Swedish-speaking Finns (often called Finland-Swedes, Finnish Swedes, Fennoswedes or Swedish Finns, see below) (Swedish: finlandssvenskar or sometimes in Finland Swedish usage just svenskar, Finnish: suomenruotsalaiset) constitute a linguistic minority in Finland. They maintain a strong identity and are generally seen as a distinct ethnic and cultural group. They speak distinct dialects and a standard language that are both called Finland Swedish (Östsvenska mål) and are mutually intelligible with the dialects spoken in Sweden, as well as with other Scandinavian languages.
Swedish is the mother tongue of about 275,000 people in mainland Finland and of about 25,000 people in Åland, together representing about 5.5% of the total population (according to official statistics for 2005 1) or about 5.1% without Åland. The proportion has been steadily diminishing since the early 19th century, when Swedish was the mother tongue of approximately 15% of the population (estimate for 1815 2). However, according to a statistical report made by Fjalar Finnäs, the situation of the minority group is today stable.
The Bronze Age coastal culture of Finland has characters shared with those found on the Scandinavian peninsula. If the Proto-Germanic language is associated already with this culture complex and not the typically considered candidate Pre-Roman Iron Age, it is possible that the Proto-Germanic language was also spoken in coastal Finland. Some Early Iron Age cemeteries in Finland have been interpreted as burial places of Germanic speaking immigrants. No burial sites reminiscent of Scandinavian ones have been found from the Middle and Late Iron Age (400 - 1200 CE) in Finland excepting the Åland Islands. The place names of Finland's coastal areas do not support a linguistic continuity from the presumed Early Iron Age Germanic immigrants to the present-day Swedish-speakers, as there are no Proto-Germanic nor Proto-North-Germanic types among the current Finland-Swedish place names there.
The first Swedish arrivals in Finland have been often associated with the debated First Swedish Crusade (ca. 1150) which, if it actually happened, served for purpose of expanding Christianity and annexing Finnish territories to the newly born kingdom of Sweden. Simultaneously the growth of population in Sweden together with lack of land resulted Swedish settlements in Southern and Western coastal areas of Finland. The Second Swedish Crusade against Tavastians in 13th century extended the Swedish settlements to Uusimaa. During the 14th century the population expansions from Sweden began to resemble organised mass arrivals, the new settlers came in big numbers in large ships from various parts of Sweden’s Eastern coast, from Småland to Hälsingland. Their departure from Sweden to Finland was encouraged and organized by Swedish authorities. The coast of Ostrobotnia received large scale Swedish settlements between 13th and 15th century in parallel of events which resulted in Swedish expansion to Norrland.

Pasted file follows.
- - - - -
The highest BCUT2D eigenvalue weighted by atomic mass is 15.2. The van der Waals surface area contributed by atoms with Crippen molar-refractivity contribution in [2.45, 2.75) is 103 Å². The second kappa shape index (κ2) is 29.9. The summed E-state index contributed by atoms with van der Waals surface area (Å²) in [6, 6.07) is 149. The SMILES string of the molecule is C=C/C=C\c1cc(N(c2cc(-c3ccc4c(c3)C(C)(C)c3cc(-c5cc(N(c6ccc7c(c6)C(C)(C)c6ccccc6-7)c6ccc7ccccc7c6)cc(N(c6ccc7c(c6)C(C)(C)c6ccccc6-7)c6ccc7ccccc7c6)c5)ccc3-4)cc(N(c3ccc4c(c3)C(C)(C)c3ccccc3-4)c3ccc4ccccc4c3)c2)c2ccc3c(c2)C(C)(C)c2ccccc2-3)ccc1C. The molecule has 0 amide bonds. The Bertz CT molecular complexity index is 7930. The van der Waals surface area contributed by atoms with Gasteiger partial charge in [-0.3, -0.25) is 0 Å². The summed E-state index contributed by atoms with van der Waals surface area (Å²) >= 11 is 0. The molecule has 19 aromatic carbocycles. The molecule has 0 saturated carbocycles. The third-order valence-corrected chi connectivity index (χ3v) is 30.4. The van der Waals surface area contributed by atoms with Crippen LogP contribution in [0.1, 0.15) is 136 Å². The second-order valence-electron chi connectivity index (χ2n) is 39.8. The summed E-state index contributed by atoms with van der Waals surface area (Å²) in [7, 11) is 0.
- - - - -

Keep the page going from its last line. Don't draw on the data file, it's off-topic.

The relative share of Swedish speakers in Finland has dropped since the 18th century, when almost 20 % spoke Swedish (these 18th century statistics disregarded Karelia and Kexholm County, that were ceded to Russia in 1743, and the northern parts of Finland were counted as a part of northern Sweden). When the Grand Duchy of Finland was formed and Karelia was reunited with Finland, the share of Swedish speakers was 15 % of the population.
During the 19th century a national awakening occurred in Finland. It was supported by the Russian central administration for practical reasons, as a security measure to weaken Swedish influence in Finland. This trend got more power from the general wave of nationalism in Europe in the mid-19th century. As a result under the influence of German ideas of one national language, a strong movement that promoted the Finnish language for use in education, research and administration arose. The idea that the state would be administered in a language that was foreign to almost 90 % of the population was archaic. Many influential Swedish speaking families learned Finnish, fennicized their names and changed their daily language to Finnish, a sometimes not very easy task. As the educated class was almost entirely Swedish-speaking, first generation of the Finnish nationalists and Fennomans came from Swedish-speaking background.